How to recover a Thecus N2100 that has had OpenBSD installed on it

Table of Contents:
0 Background
1 Parts List
2 Verification
3 Exporting Userland
4 Importing Userland to Flash
5 Booting
6 Further Info

WARNING!!!Do not try this unless you know what you are doing. Clearly this could damage your equipment beyond repair. Proceed at your own risk!

0 Background

I purchased a used Thecus N2100 on ebay, that had been altered to run OpenBSD. I BELIEVE the previous owner used this guide to perform the installation. My intent was to install Debian linux overtop of the OpenBSD. Unfortunately, installing the OpenBSD bootloader required deleting userland tools from the flash due to space concerns. This removes the ability to re-install the original factory firmware, and in turn, prevents the installation of Debian. Using these steps, I was able to restore the unit to original factory condition. After this, installing Debian worked as expected.

1 Parts List

Still reading? Anyway, I really didn't use any tools for this project. The only required object is the Thecus N2100, and a second PC of some sort. If you wish to open up the chassis to swap hard drives, etc, a #2 Philips screwdriver will work fine. To perform this recovery, I actually had a second working Thecus available, and was able to use its flash to recover the broken unit. I can provide memory dumps if this data if needed.

2 Verification

The box booted just fine into OpenBSD, but I can see how the following would help a box that can't even do that. Most of the Thecus boxes that have been updated to a fairly recent flash will have Redboot, a bootloader/utility that provides basic functionality to booting and recovering the box. See this guide for more details about accessing Redboot.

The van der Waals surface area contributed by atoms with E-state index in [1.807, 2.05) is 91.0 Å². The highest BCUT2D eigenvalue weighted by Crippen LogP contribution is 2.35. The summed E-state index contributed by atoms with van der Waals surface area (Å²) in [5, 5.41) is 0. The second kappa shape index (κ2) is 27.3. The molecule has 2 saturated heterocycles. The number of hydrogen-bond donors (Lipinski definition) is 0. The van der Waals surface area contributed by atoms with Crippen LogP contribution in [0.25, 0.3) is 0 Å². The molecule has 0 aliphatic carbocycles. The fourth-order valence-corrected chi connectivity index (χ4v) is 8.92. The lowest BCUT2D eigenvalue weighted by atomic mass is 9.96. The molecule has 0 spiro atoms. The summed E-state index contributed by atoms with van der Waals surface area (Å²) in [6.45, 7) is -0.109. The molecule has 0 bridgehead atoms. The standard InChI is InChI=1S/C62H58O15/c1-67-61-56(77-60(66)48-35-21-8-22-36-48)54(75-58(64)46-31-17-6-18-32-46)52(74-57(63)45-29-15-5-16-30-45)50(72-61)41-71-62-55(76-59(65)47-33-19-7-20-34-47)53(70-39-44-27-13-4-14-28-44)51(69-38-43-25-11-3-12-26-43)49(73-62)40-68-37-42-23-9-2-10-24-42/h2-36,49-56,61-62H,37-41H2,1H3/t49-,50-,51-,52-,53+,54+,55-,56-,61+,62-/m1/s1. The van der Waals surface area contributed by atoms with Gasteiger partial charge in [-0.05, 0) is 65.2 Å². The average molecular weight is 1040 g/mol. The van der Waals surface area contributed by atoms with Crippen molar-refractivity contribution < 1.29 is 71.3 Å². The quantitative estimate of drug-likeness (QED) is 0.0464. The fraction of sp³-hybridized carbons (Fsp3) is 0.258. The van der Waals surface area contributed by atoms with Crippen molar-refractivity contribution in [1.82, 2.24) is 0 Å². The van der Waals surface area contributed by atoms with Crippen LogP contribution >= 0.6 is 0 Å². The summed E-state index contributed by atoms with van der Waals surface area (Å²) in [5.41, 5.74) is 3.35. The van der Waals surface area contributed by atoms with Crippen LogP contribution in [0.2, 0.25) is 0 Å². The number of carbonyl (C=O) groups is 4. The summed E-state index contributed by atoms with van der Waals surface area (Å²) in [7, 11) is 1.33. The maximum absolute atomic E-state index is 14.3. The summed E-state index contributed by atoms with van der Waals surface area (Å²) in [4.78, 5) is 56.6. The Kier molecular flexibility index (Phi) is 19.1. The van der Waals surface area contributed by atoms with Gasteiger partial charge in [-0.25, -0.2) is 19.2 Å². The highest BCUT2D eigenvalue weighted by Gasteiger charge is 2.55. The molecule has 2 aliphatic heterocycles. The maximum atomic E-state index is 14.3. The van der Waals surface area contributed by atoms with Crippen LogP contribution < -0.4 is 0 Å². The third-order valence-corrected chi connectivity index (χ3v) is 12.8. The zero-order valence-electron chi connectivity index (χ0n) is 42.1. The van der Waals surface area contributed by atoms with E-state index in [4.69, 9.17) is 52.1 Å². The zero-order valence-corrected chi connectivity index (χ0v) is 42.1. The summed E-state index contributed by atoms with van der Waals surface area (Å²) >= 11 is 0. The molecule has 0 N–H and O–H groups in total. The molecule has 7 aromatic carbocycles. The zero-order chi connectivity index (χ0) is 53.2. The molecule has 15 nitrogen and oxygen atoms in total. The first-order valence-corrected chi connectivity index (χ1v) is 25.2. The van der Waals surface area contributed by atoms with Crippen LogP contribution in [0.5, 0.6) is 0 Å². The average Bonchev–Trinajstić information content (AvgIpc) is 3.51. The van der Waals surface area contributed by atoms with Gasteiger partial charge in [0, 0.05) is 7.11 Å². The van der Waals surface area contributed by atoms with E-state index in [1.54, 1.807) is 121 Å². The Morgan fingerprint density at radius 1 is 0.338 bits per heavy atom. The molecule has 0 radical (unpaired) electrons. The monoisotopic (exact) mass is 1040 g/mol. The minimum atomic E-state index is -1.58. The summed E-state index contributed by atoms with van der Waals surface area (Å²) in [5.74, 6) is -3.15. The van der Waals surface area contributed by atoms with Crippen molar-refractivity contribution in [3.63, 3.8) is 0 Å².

To access Redboot requires telnetting to port 9000 during the device's boot process. The easiest way to do this is with the following:

arping -f 192.168.1.100 && telnet 192.168.1.100 9000
WARNING: interface is ignored: Operation not permitted
ARPING 192.168.1.100 from 192.168.1.104 eth0
Unicast reply from 192.168.1.100 [00:14:FD:10:33:8E]  6.473ms
Sent 9 probes (9 broadcast(s))
Received 1 response(s)
Trying 192.168.1.100...
Connected to 192.168.1.100.
Escape character is '^]'.
== Executing boot script in 2.650 seconds - enter ^C to abort
^C
RedBoot>
RedBoot>

On my working Thecus, the following command showed the contents of the flash disk:

RedBoot> fis list
Name              FLASH addr  Mem addr    Length      Entry point
RedBoot           0xF0000000  0xF0000000  0x00040000  0x00000000
RedBoot config    0xF0FC0000  0xF0FC0000  0x00001000  0x00000000
FIS directory     0xF0FE0000  0xF0FE0000  0x00020000  0x00000000
ramdisk           0xF0040000  0x00800000  0x00D00000  0x00800000
kernel            0xF0D40000  0x00200000  0x00160000  0x00200000
user              0xF0EA0000  0x00120000  0x00120000  0x00800000
Notice the 'user' directory. This is where the userland Linux tools are stored for the default Thecus firmware. On the broken Thecus, I saw this in flash:
RedBoot> fis list
Name              FLASH addr  Mem addr    Length      Entry point
RedBoot           0xF0000000  0xF0000000  0x00040000  0x00000000
RedBoot config    0xF0FC0000  0xF0FC0000  0x00001000  0x00000000
FIS directory     0xF0FE0000  0xF0FE0000  0x00020000  0x00000000
ramdisk           0xF0040000  0x00800000  0x00D00000  0x00800000
kernel            0xF0D40000  0x00200000  0x00160000  0x00200000
boot              0xF0EA0000  0x00100000  0x00020000  0x00100000
The 'user' directory had been replaced by a 'boot' image of a different length. When I tried to manually load and boot the kernel and ramdisk, they appeared to get started, but once the kernel booted, the lack of userland tools meant no web interface, no network settings, basically a dead system. How do we get this back?